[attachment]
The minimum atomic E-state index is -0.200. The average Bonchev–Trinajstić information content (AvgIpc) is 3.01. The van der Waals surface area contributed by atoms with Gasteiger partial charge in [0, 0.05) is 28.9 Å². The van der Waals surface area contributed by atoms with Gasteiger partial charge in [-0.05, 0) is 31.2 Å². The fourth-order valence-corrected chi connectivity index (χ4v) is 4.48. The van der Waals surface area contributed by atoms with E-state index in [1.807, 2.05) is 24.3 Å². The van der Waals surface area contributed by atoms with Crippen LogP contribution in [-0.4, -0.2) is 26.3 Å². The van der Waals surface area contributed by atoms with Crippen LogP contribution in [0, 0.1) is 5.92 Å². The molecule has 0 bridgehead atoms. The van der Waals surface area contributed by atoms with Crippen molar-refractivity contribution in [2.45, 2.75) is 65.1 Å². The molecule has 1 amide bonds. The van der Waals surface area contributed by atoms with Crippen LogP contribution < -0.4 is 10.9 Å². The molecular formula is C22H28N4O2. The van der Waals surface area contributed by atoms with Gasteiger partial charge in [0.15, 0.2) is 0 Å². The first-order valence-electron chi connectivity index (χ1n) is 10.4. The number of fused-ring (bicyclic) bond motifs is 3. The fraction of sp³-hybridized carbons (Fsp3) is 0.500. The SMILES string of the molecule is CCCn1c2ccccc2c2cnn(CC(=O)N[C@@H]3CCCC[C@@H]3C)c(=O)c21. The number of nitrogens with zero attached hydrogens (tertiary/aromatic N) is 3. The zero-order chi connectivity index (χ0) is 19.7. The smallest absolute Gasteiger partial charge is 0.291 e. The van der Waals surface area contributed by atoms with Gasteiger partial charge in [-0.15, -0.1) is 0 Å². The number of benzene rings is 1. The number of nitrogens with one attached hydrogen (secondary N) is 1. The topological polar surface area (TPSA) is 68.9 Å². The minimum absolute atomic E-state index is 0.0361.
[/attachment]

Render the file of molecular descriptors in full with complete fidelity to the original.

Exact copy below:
The minimum atomic E-state index is -0.200. The average Bonchev–Trinajstić information content (AvgIpc) is 3.01. The van der Waals surface area contributed by atoms with Gasteiger partial charge in [0, 0.05) is 28.9 Å². The van der Waals surface area contributed by atoms with Gasteiger partial charge in [-0.05, 0) is 31.2 Å². The fourth-order valence-corrected chi connectivity index (χ4v) is 4.48. The van der Waals surface area contributed by atoms with E-state index in [1.807, 2.05) is 24.3 Å². The van der Waals surface area contributed by atoms with Crippen LogP contribution in [-0.4, -0.2) is 26.3 Å². The van der Waals surface area contributed by atoms with Crippen LogP contribution in [0, 0.1) is 5.92 Å². The molecule has 0 bridgehead atoms. The van der Waals surface area contributed by atoms with Crippen molar-refractivity contribution in [2.45, 2.75) is 65.1 Å². The molecule has 1 amide bonds. The van der Waals surface area contributed by atoms with Crippen LogP contribution < -0.4 is 10.9 Å². The molecular formula is C22H28N4O2. The van der Waals surface area contributed by atoms with Gasteiger partial charge in [0.15, 0.2) is 0 Å². The first-order valence-electron chi connectivity index (χ1n) is 10.4. The number of fused-ring (bicyclic) bond motifs is 3. The fraction of sp³-hybridized carbons (Fsp3) is 0.500. The SMILES string of the molecule is CCCn1c2ccccc2c2cnn(CC(=O)N[C@@H]3CCCC[C@@H]3C)c(=O)c21. The number of nitrogens with zero attached hydrogens (tertiary/aromatic N) is 3. The zero-order chi connectivity index (χ0) is 19.7. The smallest absolute Gasteiger partial charge is 0.291 e. The van der Waals surface area contributed by atoms with Gasteiger partial charge in [-0.15, -0.1) is 0 Å². The number of benzene rings is 1. The number of nitrogens with one attached hydrogen (secondary N) is 1. The topological polar surface area (TPSA) is 68.9 Å². The minimum absolute atomic E-state index is 0.0361.